Collection View Content Configuration in iOS 14

In a series of earlier articles, I introduced the iOS 14 cell content configuration architecture. My examples consisted entirely of table view cells, but I was careful to point out that exactly the same thing applies to collection view cells because UICollectionViewCell has contentConfiguration and backgroundConfiguration properties, just like UITableViewCell.

A collection view cell, unlike a table view cell, does not dispense a defaultContentConfiguration. But nothing stops you from applying your own content configuration. And the content configuration that you apply can be a UIListContentConfiguration, which comes with text and image properties. This can save you a lot of time and can simplify your code and preparation considerably.

In this example, my goal is to portray the three Pep Boys in a vertically scrolling collection view. I already have appropriately named images in the asset catalog. This is the complete code needed:

class ViewController: UICollectionViewController {
    let cellID = "cell"
    override func viewDidLoad() {
        super.viewDidLoad()
        self.collectionView.register(UICollectionViewCell.self, forCellWithReuseIdentifier: self.cellID)
    }
    override func collectionView(_ collectionView: UICollectionView, numberOfItemsInSection section: Int) -> Int {
        return 3
    }
    let pep = ["manny","moe","jack"]
    override func collectionView(_ collectionView: UICollectionView, cellForItemAt indexPath: IndexPath) -> UICollectionViewCell {
        let cell = collectionView.dequeueReusableCell(withReuseIdentifier: self.cellID, for: indexPath)
        var config = UIListContentConfiguration.cell()
        config.image = UIImage(named: self.pep[indexPath.item])
        cell.contentConfiguration = config
        return cell
    }
}

What’s remarkable about that code is that my registered collection view cell type is a plain vanilla UICollectionViewCell. It has no built-in imageView property. In the past, you would have had to add the image view yourself. For example, you might design the prototype cell in the storyboard, or you might add an image view as a subview of the cell’s contentView in code; you might also declare a UICollectionViewCell subclass to give yourself an instance property pointing at the image view. But we’re not doing any of that here! We just create the list content configuration and hand it to the cell; the configuration creates the content view, containing the image view, and the cell makes that its own contentView.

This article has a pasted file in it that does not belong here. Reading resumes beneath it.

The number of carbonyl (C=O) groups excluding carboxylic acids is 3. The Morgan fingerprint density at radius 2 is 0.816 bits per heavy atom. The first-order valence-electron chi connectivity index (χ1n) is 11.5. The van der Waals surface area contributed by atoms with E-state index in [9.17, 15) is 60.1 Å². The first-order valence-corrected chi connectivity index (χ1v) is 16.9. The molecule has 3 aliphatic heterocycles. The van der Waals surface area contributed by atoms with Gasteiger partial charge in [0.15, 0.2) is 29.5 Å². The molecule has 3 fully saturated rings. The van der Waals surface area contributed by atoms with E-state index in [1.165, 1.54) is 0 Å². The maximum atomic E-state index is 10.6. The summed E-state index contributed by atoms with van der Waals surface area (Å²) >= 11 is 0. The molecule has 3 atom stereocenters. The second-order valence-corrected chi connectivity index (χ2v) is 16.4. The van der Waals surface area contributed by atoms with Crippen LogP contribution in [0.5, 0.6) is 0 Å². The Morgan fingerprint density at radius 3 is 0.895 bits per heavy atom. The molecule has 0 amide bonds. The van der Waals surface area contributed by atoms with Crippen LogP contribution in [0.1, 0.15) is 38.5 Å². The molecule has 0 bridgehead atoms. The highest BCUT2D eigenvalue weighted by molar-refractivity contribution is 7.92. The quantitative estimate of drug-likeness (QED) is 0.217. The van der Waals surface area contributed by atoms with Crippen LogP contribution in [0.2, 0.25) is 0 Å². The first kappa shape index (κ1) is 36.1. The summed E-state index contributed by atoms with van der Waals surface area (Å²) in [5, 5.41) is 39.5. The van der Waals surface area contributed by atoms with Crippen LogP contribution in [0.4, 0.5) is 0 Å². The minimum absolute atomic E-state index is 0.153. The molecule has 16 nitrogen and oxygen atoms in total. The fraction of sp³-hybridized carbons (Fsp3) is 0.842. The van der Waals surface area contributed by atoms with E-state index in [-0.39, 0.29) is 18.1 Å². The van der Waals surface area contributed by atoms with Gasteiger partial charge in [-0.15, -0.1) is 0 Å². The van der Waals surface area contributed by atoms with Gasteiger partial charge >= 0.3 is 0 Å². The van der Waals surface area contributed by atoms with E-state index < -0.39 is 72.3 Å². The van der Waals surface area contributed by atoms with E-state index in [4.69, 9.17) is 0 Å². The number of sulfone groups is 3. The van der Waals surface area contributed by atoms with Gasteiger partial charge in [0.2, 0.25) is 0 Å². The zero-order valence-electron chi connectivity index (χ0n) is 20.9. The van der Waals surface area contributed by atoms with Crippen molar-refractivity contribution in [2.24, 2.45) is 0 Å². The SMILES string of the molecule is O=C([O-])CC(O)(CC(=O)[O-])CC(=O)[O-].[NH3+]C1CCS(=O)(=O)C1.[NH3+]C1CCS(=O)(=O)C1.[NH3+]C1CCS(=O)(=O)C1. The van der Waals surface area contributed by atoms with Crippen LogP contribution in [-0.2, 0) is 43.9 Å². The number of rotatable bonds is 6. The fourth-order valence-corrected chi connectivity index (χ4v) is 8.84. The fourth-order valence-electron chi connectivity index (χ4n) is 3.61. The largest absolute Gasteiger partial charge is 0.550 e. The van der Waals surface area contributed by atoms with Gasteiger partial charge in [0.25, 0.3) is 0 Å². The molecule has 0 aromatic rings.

Registration Objects

Are you sick and tired of the cell reuse identifier dance? You can see me doing it in the preceding code. I have to use the cell reuse identifier twice — once to register the cell class, and again to dequeue the cell. I don’t want to hard-code this string in two places, which runs the risk of making a typo, so I’ve declared a constant instance property.

New in iOS 14, you can avoid using a reuse identifier string by using a cell registration object instead. This object embodies the cell configuration code in a function that you supply; this function is handed the cell by reference, so you just configure it — you don’t return it. Meanwhile, back in the old cell configuration function, where you were calling dequeueReusableCell, you call dequeueConfiguredReusableCell instead — and just return the cell.

Here’s a rewrite of the preceding code that shows you what I mean:

class ViewController: UICollectionViewController {
    override func viewDidLoad() {
        super.viewDidLoad()
    }
    override func collectionView(_ collectionView: UICollectionView, numberOfItemsInSection section: Int) -> Int {
        return 3
    }
    let cellreg = UICollectionView.CellRegistration<UICollectionViewCell, String>() { cell, indexPath, name in
        var config = UIListContentConfiguration.cell()
        config.image = UIImage(named: name)
        cell.contentConfiguration = config
    }
    let pep = ["manny","moe","jack"]
    override func collectionView(_ collectionView: UICollectionView, cellForItemAt indexPath: IndexPath) -> UICollectionViewCell {